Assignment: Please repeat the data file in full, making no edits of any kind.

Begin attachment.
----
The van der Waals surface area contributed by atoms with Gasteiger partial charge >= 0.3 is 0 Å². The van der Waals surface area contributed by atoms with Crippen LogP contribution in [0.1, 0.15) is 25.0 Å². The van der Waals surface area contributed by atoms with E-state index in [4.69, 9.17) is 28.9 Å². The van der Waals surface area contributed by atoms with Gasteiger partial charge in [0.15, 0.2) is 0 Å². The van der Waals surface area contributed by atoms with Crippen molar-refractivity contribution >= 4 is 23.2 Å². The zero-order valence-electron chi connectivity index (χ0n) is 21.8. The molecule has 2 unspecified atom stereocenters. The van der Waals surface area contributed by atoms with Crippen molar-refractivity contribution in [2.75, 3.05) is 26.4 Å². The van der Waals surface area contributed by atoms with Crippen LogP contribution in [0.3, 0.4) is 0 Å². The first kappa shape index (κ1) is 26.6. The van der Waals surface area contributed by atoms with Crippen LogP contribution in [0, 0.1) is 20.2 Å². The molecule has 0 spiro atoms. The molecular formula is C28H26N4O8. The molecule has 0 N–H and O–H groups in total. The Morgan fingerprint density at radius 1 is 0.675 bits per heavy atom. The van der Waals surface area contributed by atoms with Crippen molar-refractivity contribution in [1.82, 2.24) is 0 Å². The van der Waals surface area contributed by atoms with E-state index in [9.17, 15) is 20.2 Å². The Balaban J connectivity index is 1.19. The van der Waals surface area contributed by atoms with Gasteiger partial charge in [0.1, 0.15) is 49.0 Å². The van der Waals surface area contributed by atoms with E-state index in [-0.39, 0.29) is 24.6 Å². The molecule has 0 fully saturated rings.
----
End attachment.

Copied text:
The van der Waals surface area contributed by atoms with Gasteiger partial charge >= 0.3 is 0 Å². The van der Waals surface area contributed by atoms with Crippen LogP contribution in [0.1, 0.15) is 25.0 Å². The van der Waals surface area contributed by atoms with E-state index in [4.69, 9.17) is 28.9 Å². The van der Waals surface area contributed by atoms with Gasteiger partial charge in [0.15, 0.2) is 0 Å². The van der Waals surface area contributed by atoms with Crippen molar-refractivity contribution >= 4 is 23.2 Å². The zero-order valence-electron chi connectivity index (χ0n) is 21.8. The molecule has 2 unspecified atom stereocenters. The van der Waals surface area contributed by atoms with Crippen molar-refractivity contribution in [2.75, 3.05) is 26.4 Å². The van der Waals surface area contributed by atoms with Crippen LogP contribution in [0.3, 0.4) is 0 Å². The first kappa shape index (κ1) is 26.6. The van der Waals surface area contributed by atoms with Crippen LogP contribution in [0, 0.1) is 20.2 Å². The molecule has 0 spiro atoms. The molecular formula is C28H26N4O8. The molecule has 0 N–H and O–H groups in total. The Morgan fingerprint density at radius 1 is 0.675 bits per heavy atom. The van der Waals surface area contributed by atoms with Crippen molar-refractivity contribution in [1.82, 2.24) is 0 Å². The van der Waals surface area contributed by atoms with E-state index in [9.17, 15) is 20.2 Å². The Balaban J connectivity index is 1.19. The van der Waals surface area contributed by atoms with Gasteiger partial charge in [0.1, 0.15) is 49.0 Å². The van der Waals surface area contributed by atoms with E-state index in [-0.39, 0.29) is 24.6 Å². The molecule has 0 fully saturated rings.